A nurse-led intervention aimed at reducing hospital readmission rates for systemic lupus erythematosus (SLE) is feasible but the jury is out as to whether it can achieve its primary goal, a study has found.
A paper published inpresents the outcomes of a retrospective study using electronic health records that looked at the effect of a quality improvement initiative at the University of Colorado Hospital on readmission rates in two cohorts of 48 and 56 individuals with SLE.
, of the department of rheumatology at the University of Colorado at Denver, Aurora, and coauthors wrote that hospital readmission rates for SLE are as high as 36% for 30-day readmission. They are significantly higher than for other common chronic diseases such as heart failure, COPD, and diabetes. Readmission for SLE is associated with young age, ethnic or racial diversity, public health insurance, multiorgan involvement, and other comorbidities.
The intervention involved first alerting clinic nurses via the patient’s electronic medical record when the patient was discharged from hospital. The nurses would then call the patient within 48 hours to answer any questions and review their discharge information, and then consult with a rheumatologist on on-call if needed. This call was documented in the patient’s medical record.
In the preintervention cohort, there were 59 hospitalizations among 48 patients, 29% of which were followed by readmission within 30 days; 53% of these readmissions were lupus related. In the cohort that followed introduction of the intervention, there were 73 hospitalizations among 56 individuals, and 19% were followed by readmission within 30 days, 29% of which were lupus related.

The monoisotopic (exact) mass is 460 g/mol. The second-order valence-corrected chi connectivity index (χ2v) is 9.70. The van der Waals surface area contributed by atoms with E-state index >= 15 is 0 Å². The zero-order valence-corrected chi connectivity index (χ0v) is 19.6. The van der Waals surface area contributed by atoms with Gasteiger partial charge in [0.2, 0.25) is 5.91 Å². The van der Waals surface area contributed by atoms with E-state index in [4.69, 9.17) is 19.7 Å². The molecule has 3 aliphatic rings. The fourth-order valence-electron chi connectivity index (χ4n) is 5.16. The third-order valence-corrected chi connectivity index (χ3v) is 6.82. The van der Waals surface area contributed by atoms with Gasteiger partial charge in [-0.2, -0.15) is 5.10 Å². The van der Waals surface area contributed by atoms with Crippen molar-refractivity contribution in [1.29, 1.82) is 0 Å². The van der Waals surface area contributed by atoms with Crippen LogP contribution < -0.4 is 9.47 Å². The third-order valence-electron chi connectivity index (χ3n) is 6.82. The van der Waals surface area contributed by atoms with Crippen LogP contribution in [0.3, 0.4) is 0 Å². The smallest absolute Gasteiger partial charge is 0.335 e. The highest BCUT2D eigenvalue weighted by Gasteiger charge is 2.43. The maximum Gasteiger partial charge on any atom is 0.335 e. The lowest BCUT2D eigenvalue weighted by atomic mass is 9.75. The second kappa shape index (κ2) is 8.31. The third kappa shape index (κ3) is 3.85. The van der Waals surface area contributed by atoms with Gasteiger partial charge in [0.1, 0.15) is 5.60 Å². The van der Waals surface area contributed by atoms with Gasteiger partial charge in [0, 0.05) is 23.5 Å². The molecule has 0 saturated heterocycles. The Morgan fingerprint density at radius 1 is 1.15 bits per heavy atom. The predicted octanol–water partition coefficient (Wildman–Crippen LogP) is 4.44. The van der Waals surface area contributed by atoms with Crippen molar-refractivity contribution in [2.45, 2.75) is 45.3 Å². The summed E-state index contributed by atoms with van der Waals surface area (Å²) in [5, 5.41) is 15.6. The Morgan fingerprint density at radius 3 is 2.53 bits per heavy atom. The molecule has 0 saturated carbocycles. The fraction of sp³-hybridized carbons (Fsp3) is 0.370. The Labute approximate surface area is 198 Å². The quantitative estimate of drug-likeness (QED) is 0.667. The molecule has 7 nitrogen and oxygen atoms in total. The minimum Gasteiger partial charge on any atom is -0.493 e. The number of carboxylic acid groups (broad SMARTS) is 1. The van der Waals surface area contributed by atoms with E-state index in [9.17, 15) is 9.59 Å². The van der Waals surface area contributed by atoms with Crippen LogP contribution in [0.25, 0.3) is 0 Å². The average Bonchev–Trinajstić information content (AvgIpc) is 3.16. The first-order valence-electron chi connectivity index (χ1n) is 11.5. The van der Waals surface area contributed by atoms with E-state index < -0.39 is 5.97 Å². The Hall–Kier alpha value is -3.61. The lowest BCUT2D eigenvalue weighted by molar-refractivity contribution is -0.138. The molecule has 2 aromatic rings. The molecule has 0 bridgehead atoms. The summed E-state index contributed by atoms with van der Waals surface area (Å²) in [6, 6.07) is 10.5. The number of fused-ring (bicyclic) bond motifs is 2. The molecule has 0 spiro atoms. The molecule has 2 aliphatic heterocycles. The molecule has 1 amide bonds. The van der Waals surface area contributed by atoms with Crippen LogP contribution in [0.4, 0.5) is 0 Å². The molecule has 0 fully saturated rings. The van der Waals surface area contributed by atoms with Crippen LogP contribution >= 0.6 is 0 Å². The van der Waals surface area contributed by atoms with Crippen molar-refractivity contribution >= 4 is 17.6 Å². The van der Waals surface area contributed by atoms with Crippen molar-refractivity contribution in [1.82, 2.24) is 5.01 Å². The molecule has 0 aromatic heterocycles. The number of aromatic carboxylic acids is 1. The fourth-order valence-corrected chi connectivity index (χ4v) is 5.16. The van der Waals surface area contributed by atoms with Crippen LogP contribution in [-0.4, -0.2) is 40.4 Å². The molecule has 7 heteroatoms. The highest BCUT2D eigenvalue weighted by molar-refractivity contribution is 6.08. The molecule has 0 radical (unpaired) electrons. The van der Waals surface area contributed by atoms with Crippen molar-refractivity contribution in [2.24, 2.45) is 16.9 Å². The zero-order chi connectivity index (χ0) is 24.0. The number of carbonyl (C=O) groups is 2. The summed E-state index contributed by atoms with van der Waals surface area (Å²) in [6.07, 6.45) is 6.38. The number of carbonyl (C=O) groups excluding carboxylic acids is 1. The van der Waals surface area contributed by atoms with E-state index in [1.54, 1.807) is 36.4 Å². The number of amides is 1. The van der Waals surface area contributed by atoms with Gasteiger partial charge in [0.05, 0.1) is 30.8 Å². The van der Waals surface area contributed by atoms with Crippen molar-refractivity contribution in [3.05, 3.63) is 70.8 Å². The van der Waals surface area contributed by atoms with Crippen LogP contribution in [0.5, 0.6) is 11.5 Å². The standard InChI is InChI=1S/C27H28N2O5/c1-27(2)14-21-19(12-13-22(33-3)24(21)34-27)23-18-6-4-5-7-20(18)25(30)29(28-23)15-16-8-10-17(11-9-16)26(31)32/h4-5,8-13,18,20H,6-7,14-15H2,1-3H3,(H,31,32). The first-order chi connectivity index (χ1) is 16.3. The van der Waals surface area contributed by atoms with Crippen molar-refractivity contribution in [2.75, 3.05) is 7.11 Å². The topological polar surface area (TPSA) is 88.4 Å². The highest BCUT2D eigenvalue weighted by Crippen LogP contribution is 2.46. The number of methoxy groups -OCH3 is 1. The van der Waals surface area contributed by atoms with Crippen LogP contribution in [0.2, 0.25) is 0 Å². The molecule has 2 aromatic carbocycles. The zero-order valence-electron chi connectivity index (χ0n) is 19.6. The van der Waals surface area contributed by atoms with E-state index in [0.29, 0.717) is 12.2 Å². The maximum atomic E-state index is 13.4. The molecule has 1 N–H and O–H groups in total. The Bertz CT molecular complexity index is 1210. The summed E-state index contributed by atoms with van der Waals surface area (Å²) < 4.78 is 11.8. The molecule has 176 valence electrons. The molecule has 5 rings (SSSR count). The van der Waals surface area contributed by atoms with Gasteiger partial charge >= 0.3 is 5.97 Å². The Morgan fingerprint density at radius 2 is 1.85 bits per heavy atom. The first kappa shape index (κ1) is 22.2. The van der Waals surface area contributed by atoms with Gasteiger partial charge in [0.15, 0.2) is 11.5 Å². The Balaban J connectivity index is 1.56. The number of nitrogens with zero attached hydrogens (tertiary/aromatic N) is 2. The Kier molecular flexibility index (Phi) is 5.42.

After accounting for gender, age, race, and insurance type, the researchers calculated that there was an 89% higher odds of readmission in the nonintervention group than in the intervention group, but the difference was not statistically significant.
The authors noted that although the results were not statistically significant, the low cost of the intervention – requiring around 30 minutes of nursing time – meant even small reductions in the number of emergency department or hospital admissions would make it a cost-effective approach.
“Telephone outreach is an excellent method of providing additional support to patients, assessing clinical needs, reinforcing education about SLE, medications, and common complications such as drug side effects and infections, and allows for patients to ask pertinent questions to RN providers with expertise in the management of lupus,” the authors wrote.
The nurses also recorded qualitative information about the calls, which picked up some patient issues that could be addressed. For example, a patient was discharged with the wrong amount of prednisone, which the nurse was able to fix by adjusting the order and sending it to the pharmacy. Two other patients were confused by their medication instructions and were taking the medication incorrectly; the nurse arranged for the patients to come in for educational session. In another case, the nurse was able to arrange an infusion for the patient, and for one patient with concerns about infection, the nurse was able to advise that person on symptoms and how to seek care.
“To increase implementation of the intervention, we have discussed creating a discharge order set, which would include an automatic EMR message to the nurses,” the authors wrote. “Future studies should explore alternative ways of communicating with our patients after discharge, such as the use of text messaging, messaging through the patient portal in the EMR, or telehealth.”
The authors had no financial disclosures, and there was no outside financial support for the study.
SOURCE: Bowers E et al. Arthritis Care Res. 2020 Aug 29. .